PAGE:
Coptic Youth: From Street Politics to Church Politics

By Mina Ibrahim
Submitted to Session P4751 (Spaces of Youth Political Engagement Six Years after the 2011 Uprisings, 2017 Annual Meeting
Anthro
Egypt;
Minorities;
After the 2011 uprising in Egypt, there was a surge of interest in minority youth, especially Egyptian Copts. Scholarship on Coptic activism tended to focus on ways youth were making their faith and minority identity “visible” in the streets and in the media. With the crackdowns on public spaces and the retreat of Copts and all groups out of the streets, the nature of Coptic political activism changed. In this paper, instead of looking at Copts’ visible political engagement, which has been systematically repressed after the ousting of Hosni Mubarak in 2011, I will look at the less visible struggles taking place within the Church and how these are emerging as sites of Coptic activism.

To begin, young Copts, who initiated movements, protests, and sit-ins as part of the January 25, 2011 uprising, were not only contesting many years of marginalization and discrimination from the Egyptian society. They were also challenging the centralized socialization processes of the Coptic Orthodox Patriarchate. For decades, the latter has been organizing programs and gatherings for its young congregants with the purpose of teaching and convincing them that the “church” is the only “safe haven.” In the past few years, however, a critical mass of young Coptic university students and graduates living in urban Cairo have withdrawn from the official activities of the Coptic Church’s clerical order and been engaged in critiques of the Church establishment and of its official spiritual meetings. Moreover, these young Copts have started to hold alternative understandings of and approaches to their prayers and Bible readings in addition to the everyday and ongoing discussions about their religious lives and experiences.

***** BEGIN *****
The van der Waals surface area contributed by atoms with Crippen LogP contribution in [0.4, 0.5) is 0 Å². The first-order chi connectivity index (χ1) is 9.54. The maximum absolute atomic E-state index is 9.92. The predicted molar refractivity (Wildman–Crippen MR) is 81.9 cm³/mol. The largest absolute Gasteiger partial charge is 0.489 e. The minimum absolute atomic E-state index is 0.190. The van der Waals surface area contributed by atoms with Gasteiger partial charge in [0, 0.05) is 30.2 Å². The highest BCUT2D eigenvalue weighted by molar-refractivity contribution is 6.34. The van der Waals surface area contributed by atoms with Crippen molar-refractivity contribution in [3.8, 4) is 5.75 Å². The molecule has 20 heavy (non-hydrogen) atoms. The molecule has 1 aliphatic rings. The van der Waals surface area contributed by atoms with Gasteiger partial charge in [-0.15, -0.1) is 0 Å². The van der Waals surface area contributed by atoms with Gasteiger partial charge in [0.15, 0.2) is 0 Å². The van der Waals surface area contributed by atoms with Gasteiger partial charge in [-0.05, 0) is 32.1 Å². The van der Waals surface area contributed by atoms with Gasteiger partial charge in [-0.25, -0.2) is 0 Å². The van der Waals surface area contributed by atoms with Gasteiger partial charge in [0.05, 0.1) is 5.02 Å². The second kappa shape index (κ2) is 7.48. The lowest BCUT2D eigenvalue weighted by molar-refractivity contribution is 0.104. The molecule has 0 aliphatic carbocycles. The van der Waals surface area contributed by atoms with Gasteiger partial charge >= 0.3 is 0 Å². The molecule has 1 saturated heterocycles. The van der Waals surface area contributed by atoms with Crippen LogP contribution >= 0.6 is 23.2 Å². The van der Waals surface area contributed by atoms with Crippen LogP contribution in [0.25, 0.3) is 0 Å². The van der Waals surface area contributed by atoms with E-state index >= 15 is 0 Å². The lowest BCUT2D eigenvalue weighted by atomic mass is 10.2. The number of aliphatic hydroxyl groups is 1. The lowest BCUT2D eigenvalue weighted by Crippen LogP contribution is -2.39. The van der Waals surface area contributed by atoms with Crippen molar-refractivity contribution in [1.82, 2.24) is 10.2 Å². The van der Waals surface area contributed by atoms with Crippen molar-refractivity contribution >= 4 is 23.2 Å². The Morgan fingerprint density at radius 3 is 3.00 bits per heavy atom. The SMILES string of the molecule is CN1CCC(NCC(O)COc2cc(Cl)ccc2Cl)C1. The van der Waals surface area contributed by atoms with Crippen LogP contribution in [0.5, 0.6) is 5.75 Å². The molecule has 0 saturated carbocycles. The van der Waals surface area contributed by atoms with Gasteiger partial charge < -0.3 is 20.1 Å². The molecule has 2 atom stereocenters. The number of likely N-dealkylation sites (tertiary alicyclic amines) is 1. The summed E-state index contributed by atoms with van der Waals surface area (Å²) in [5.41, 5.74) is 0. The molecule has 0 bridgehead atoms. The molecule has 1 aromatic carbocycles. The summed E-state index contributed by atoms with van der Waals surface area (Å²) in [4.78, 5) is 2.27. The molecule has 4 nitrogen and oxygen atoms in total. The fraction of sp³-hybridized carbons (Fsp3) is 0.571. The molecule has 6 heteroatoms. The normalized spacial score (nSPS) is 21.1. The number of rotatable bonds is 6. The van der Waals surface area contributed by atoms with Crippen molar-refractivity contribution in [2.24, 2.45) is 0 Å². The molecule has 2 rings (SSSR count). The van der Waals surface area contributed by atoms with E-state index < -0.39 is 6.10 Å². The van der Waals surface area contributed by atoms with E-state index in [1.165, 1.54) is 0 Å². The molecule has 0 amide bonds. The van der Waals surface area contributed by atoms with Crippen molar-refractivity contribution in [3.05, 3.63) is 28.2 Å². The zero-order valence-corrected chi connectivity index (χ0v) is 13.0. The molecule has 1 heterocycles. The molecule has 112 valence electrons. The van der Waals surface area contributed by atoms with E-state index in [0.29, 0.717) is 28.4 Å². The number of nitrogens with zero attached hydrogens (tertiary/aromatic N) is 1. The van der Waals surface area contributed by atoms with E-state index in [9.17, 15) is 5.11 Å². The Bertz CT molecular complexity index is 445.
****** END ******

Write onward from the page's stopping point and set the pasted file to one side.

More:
This paper anthropologically investigates the current nature of young Copts’ political engagement amid an atmosphere of extensive repression and power struggles between the generations. Through ethnographic fieldwork and semi- structured interviews, it looks at how modes of piety are debated and questioned within the Coptic Church. The paper also examines how, after the crackdowns following the 2011 uprising, Coptic youth turned their political energies to facets of worship rather than street marches and public political campaigns.